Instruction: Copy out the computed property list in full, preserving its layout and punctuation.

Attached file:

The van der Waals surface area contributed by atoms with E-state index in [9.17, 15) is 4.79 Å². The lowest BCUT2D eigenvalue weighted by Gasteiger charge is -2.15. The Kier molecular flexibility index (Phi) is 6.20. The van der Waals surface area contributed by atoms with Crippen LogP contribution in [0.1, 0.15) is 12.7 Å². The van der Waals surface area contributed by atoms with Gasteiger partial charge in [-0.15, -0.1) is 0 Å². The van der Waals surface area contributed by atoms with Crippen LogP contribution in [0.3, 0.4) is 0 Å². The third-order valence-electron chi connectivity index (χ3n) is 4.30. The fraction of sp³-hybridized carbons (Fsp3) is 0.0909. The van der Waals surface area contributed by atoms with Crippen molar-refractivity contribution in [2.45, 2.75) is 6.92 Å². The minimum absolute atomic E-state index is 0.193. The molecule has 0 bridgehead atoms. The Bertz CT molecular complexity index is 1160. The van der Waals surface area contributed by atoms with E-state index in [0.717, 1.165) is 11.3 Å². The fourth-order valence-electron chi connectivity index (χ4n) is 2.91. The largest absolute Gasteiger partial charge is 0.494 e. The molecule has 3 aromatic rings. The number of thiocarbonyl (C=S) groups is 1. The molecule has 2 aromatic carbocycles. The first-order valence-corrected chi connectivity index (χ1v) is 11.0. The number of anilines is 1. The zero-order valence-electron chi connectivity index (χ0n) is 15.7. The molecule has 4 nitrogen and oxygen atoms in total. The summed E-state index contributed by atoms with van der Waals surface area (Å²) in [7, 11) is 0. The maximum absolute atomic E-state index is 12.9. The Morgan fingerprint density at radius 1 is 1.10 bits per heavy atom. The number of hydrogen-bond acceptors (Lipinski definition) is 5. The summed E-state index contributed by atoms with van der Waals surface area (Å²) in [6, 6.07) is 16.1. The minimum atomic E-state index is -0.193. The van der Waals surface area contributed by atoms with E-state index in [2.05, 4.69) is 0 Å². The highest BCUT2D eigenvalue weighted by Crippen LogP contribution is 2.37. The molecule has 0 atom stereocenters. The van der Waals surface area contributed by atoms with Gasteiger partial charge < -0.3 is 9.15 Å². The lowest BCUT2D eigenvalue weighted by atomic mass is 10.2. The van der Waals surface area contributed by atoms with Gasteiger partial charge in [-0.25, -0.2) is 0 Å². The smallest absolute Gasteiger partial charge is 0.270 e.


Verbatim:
The van der Waals surface area contributed by atoms with E-state index in [9.17, 15) is 4.79 Å². The lowest BCUT2D eigenvalue weighted by Gasteiger charge is -2.15. The Kier molecular flexibility index (Phi) is 6.20. The van der Waals surface area contributed by atoms with Crippen LogP contribution in [0.1, 0.15) is 12.7 Å². The van der Waals surface area contributed by atoms with Gasteiger partial charge in [-0.15, -0.1) is 0 Å². The van der Waals surface area contributed by atoms with Crippen LogP contribution in [0.3, 0.4) is 0 Å². The third-order valence-electron chi connectivity index (χ3n) is 4.30. The fraction of sp³-hybridized carbons (Fsp3) is 0.0909. The van der Waals surface area contributed by atoms with Crippen molar-refractivity contribution in [2.45, 2.75) is 6.92 Å². The minimum absolute atomic E-state index is 0.193. The molecule has 0 bridgehead atoms. The Bertz CT molecular complexity index is 1160. The van der Waals surface area contributed by atoms with E-state index in [0.717, 1.165) is 11.3 Å². The fourth-order valence-electron chi connectivity index (χ4n) is 2.91. The largest absolute Gasteiger partial charge is 0.494 e. The molecule has 3 aromatic rings. The number of thiocarbonyl (C=S) groups is 1. The molecule has 2 aromatic carbocycles. The first-order valence-corrected chi connectivity index (χ1v) is 11.0. The number of anilines is 1. The zero-order valence-electron chi connectivity index (χ0n) is 15.7. The molecule has 4 nitrogen and oxygen atoms in total. The summed E-state index contributed by atoms with van der Waals surface area (Å²) in [7, 11) is 0. The maximum absolute atomic E-state index is 12.9. The Morgan fingerprint density at radius 1 is 1.10 bits per heavy atom. The number of hydrogen-bond acceptors (Lipinski definition) is 5. The summed E-state index contributed by atoms with van der Waals surface area (Å²) in [6, 6.07) is 16.1. The minimum atomic E-state index is -0.193. The van der Waals surface area contributed by atoms with E-state index in [2.05, 4.69) is 0 Å². The highest BCUT2D eigenvalue weighted by Crippen LogP contribution is 2.37. The molecule has 0 atom stereocenters. The van der Waals surface area contributed by atoms with Gasteiger partial charge < -0.3 is 9.15 Å². The lowest BCUT2D eigenvalue weighted by atomic mass is 10.2. The van der Waals surface area contributed by atoms with Gasteiger partial charge in [-0.25, -0.2) is 0 Å². The smallest absolute Gasteiger partial charge is 0.270 e.